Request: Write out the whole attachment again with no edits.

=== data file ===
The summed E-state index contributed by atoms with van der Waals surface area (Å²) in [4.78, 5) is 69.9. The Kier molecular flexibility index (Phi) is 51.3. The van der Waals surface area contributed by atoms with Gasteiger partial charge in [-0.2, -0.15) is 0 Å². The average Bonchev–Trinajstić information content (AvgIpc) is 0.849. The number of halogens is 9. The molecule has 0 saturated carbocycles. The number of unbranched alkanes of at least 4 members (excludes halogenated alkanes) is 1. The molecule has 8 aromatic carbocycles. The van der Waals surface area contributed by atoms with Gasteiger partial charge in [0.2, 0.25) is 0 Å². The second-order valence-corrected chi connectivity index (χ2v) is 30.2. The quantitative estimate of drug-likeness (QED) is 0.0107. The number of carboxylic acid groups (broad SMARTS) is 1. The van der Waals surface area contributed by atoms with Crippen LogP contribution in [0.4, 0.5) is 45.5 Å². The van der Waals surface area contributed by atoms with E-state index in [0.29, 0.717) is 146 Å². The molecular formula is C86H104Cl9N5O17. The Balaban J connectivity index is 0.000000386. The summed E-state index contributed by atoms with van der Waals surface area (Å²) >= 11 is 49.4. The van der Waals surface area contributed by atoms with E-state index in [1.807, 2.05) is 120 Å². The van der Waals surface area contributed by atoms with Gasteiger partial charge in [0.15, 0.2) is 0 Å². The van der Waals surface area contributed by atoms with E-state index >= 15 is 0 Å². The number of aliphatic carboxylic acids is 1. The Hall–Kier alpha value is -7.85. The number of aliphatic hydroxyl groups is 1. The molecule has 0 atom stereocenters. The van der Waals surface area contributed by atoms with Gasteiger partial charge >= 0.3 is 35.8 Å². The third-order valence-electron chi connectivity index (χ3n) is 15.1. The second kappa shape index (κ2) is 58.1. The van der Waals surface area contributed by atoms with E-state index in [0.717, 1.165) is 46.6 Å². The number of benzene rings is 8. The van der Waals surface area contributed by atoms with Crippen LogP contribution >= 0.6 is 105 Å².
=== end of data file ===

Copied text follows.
The summed E-state index contributed by atoms with van der Waals surface area (Å²) in [4.78, 5) is 69.9. The Kier molecular flexibility index (Phi) is 51.3. The van der Waals surface area contributed by atoms with Gasteiger partial charge in [-0.2, -0.15) is 0 Å². The average Bonchev–Trinajstić information content (AvgIpc) is 0.849. The number of halogens is 9. The molecule has 0 saturated carbocycles. The number of unbranched alkanes of at least 4 members (excludes halogenated alkanes) is 1. The molecule has 8 aromatic carbocycles. The van der Waals surface area contributed by atoms with Gasteiger partial charge in [0.2, 0.25) is 0 Å². The second-order valence-corrected chi connectivity index (χ2v) is 30.2. The quantitative estimate of drug-likeness (QED) is 0.0107. The number of carboxylic acid groups (broad SMARTS) is 1. The van der Waals surface area contributed by atoms with Crippen LogP contribution in [0.4, 0.5) is 45.5 Å². The van der Waals surface area contributed by atoms with E-state index in [0.29, 0.717) is 146 Å². The molecular formula is C86H104Cl9N5O17. The Balaban J connectivity index is 0.000000386. The summed E-state index contributed by atoms with van der Waals surface area (Å²) >= 11 is 49.4. The van der Waals surface area contributed by atoms with E-state index in [1.807, 2.05) is 120 Å². The van der Waals surface area contributed by atoms with Gasteiger partial charge in [0.15, 0.2) is 0 Å². The van der Waals surface area contributed by atoms with E-state index >= 15 is 0 Å². The number of aliphatic carboxylic acids is 1. The Hall–Kier alpha value is -7.85. The number of aliphatic hydroxyl groups is 1. The molecule has 0 atom stereocenters. The van der Waals surface area contributed by atoms with Gasteiger partial charge >= 0.3 is 35.8 Å². The third-order valence-electron chi connectivity index (χ3n) is 15.1. The second kappa shape index (κ2) is 58.1. The van der Waals surface area contributed by atoms with E-state index in [0.717, 1.165) is 46.6 Å². The number of benzene rings is 8. The van der Waals surface area contributed by atoms with Crippen LogP contribution >= 0.6 is 105 Å².